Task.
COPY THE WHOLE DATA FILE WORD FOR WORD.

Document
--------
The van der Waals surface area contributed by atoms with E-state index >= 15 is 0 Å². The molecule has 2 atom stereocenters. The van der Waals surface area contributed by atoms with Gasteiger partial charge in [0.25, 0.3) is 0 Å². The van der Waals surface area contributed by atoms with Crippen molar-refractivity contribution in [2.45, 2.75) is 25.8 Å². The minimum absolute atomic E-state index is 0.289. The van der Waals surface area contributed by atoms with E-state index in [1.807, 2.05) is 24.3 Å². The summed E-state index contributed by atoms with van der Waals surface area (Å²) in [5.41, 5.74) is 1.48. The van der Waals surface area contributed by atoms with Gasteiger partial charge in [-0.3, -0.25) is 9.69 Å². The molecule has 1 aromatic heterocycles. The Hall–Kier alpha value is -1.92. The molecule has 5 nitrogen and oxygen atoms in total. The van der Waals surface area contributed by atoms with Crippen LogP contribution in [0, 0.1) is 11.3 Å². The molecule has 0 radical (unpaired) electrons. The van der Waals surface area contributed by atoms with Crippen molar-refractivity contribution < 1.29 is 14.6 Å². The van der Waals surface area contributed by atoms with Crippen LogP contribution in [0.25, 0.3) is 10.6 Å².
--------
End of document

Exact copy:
The van der Waals surface area contributed by atoms with E-state index >= 15 is 0 Å². The molecule has 2 atom stereocenters. The van der Waals surface area contributed by atoms with Gasteiger partial charge in [0.25, 0.3) is 0 Å². The van der Waals surface area contributed by atoms with Crippen molar-refractivity contribution in [2.45, 2.75) is 25.8 Å². The minimum absolute atomic E-state index is 0.289. The van der Waals surface area contributed by atoms with E-state index in [1.807, 2.05) is 24.3 Å². The summed E-state index contributed by atoms with van der Waals surface area (Å²) in [5.41, 5.74) is 1.48. The van der Waals surface area contributed by atoms with Gasteiger partial charge in [-0.3, -0.25) is 9.69 Å². The molecule has 1 aromatic heterocycles. The Hall–Kier alpha value is -1.92. The molecule has 5 nitrogen and oxygen atoms in total. The van der Waals surface area contributed by atoms with Crippen LogP contribution in [0, 0.1) is 11.3 Å². The molecule has 0 radical (unpaired) electrons. The van der Waals surface area contributed by atoms with Crippen molar-refractivity contribution < 1.29 is 14.6 Å². The van der Waals surface area contributed by atoms with Crippen LogP contribution in [0.25, 0.3) is 10.6 Å².